Party realignment in the UK?The major parties in the UK have histories and have provided stability to the electoral system for decades. But changes have shaken the foundations of that system. The Liberal Democrats went from partners in government to an afterthought. Labour has been diminished in the last decade to helpless opposition. And UKIP has risen to be nearly a competitive force. What changes come next?
Paul Nuttall elected as UKIP leader
Paul Nuttall has been elected leader of the UK Independence Party, replacing Nigel Farage.
Nuttall and Farage
The 39-year-old Member of the European Parliament, who served as UKIP's deputy leader for six years, won 62.6% of support among party members.
He promised to "put the great back into Britain" and force the government to "give us a real Brexit"…
In his acceptance speech, Mr Nuttall, a former history lecturer… said: "The country needs a strong UKIP more than ever before. If UKIP is to be an electoral force, there will be an impetus on Theresa May and her government to give us a real Brexit."
He added: "I want to replace the Labour Party and make UKIP the patriotic voice of working people."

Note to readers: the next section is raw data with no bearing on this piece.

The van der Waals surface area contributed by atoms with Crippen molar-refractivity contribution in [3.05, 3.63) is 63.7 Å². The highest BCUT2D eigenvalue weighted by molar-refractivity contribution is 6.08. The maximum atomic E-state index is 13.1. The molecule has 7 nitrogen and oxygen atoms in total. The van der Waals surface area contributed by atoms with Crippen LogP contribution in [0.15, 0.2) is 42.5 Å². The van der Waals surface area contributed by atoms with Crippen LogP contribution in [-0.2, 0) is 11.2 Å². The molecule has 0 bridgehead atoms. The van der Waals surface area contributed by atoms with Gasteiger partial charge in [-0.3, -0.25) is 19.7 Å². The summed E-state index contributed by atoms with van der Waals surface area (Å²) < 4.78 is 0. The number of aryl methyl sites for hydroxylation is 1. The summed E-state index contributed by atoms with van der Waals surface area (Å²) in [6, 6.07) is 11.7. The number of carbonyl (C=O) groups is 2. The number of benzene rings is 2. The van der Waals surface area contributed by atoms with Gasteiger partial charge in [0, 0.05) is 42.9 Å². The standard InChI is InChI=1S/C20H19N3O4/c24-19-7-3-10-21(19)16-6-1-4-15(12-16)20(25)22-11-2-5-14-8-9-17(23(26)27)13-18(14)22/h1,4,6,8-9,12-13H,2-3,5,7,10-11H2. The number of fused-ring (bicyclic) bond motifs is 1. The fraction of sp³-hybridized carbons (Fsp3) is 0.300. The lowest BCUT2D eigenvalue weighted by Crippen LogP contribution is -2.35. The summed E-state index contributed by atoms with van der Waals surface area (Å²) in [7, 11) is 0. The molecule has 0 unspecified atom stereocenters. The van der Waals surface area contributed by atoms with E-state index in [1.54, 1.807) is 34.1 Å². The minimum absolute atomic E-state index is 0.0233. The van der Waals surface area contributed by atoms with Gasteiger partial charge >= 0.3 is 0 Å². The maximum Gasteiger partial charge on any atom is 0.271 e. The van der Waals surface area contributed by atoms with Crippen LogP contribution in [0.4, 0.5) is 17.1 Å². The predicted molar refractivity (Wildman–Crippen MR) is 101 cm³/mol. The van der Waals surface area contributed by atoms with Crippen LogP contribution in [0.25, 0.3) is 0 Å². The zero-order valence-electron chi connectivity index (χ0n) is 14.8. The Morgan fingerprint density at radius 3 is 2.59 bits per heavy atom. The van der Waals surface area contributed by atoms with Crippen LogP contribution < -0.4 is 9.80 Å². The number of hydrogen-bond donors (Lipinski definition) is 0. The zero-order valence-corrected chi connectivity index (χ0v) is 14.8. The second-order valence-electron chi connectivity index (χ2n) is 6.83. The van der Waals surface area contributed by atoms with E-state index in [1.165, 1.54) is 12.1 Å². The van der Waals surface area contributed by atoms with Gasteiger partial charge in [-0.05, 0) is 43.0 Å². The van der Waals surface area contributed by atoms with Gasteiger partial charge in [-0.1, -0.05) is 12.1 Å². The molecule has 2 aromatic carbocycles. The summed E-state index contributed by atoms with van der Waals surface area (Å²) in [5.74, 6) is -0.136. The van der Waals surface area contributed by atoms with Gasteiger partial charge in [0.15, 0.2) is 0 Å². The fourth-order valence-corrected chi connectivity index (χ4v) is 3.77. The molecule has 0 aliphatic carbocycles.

Speaking on BBC Two's Daily Politics, Mr Nuttall said the party would be "speaking the language of ordinary working people... we're going to move into the areas the Labour Party has neglected"…
He said: "We will be focusing on the issues that really matter to working-class people on doorsteps - immigration, crime, defence, foreign aid, ensuring that British people are put to the top of the queue in the job market."…
Analysis - Norman Smith, BBC assistant political editor
This was a commanding, thumping win for Paul Nuttall. The scale of his victory matters. His pitch was that he was the only person able to bring the party together and heal its divisions and this gives him a mandate to do so.
His approach will be different from that of Nigel Farage, whose focus was on appealing to Tory voters. Mr Nuttall wants UKIP to become the authentic voice of the working class by talking about issues that Labour finds problematic…
But first he will have to deal with the huge tensions and personal animosities in the party. He will take comfort from Mr Farage's insistence he won't be a back-seat driver…
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